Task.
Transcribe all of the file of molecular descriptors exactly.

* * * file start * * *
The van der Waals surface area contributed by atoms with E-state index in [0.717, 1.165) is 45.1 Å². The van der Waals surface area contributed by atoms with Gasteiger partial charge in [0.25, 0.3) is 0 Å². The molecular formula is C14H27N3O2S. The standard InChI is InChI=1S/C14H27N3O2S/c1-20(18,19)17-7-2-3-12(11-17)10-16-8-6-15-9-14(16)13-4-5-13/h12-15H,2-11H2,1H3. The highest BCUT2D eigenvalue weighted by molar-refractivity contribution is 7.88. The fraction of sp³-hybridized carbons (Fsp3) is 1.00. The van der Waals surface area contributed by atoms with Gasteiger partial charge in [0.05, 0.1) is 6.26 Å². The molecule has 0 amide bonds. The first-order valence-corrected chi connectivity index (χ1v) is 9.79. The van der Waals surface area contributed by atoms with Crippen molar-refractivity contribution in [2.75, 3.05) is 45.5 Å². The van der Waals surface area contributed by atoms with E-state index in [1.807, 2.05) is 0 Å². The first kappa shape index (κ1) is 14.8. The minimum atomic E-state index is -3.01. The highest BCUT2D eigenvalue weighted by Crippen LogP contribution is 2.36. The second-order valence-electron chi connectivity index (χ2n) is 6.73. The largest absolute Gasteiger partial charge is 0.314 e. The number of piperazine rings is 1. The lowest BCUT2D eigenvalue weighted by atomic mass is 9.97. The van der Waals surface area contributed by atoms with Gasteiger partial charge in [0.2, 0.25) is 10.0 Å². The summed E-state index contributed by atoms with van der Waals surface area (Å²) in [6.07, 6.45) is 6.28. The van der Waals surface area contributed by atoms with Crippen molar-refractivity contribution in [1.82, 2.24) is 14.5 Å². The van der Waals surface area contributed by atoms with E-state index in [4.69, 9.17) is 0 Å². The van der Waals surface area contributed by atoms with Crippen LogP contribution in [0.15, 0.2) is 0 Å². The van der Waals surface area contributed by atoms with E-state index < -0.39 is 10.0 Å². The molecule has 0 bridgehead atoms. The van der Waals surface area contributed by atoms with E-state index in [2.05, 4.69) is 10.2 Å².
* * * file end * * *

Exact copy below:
The van der Waals surface area contributed by atoms with E-state index in [0.717, 1.165) is 45.1 Å². The van der Waals surface area contributed by atoms with Gasteiger partial charge in [0.25, 0.3) is 0 Å². The molecular formula is C14H27N3O2S. The standard InChI is InChI=1S/C14H27N3O2S/c1-20(18,19)17-7-2-3-12(11-17)10-16-8-6-15-9-14(16)13-4-5-13/h12-15H,2-11H2,1H3. The highest BCUT2D eigenvalue weighted by molar-refractivity contribution is 7.88. The fraction of sp³-hybridized carbons (Fsp3) is 1.00. The van der Waals surface area contributed by atoms with Gasteiger partial charge in [0.05, 0.1) is 6.26 Å². The molecule has 0 amide bonds. The first-order valence-corrected chi connectivity index (χ1v) is 9.79. The van der Waals surface area contributed by atoms with Crippen molar-refractivity contribution in [2.75, 3.05) is 45.5 Å². The van der Waals surface area contributed by atoms with E-state index in [1.807, 2.05) is 0 Å². The first kappa shape index (κ1) is 14.8. The minimum atomic E-state index is -3.01. The highest BCUT2D eigenvalue weighted by Crippen LogP contribution is 2.36. The second-order valence-electron chi connectivity index (χ2n) is 6.73. The largest absolute Gasteiger partial charge is 0.314 e. The number of piperazine rings is 1. The lowest BCUT2D eigenvalue weighted by atomic mass is 9.97. The van der Waals surface area contributed by atoms with Gasteiger partial charge in [0.2, 0.25) is 10.0 Å². The summed E-state index contributed by atoms with van der Waals surface area (Å²) in [6.07, 6.45) is 6.28. The van der Waals surface area contributed by atoms with Crippen molar-refractivity contribution in [1.82, 2.24) is 14.5 Å². The van der Waals surface area contributed by atoms with E-state index in [4.69, 9.17) is 0 Å². The van der Waals surface area contributed by atoms with Crippen LogP contribution in [0.15, 0.2) is 0 Å². The van der Waals surface area contributed by atoms with E-state index < -0.39 is 10.0 Å². The molecule has 0 bridgehead atoms. The van der Waals surface area contributed by atoms with E-state index in [2.05, 4.69) is 10.2 Å².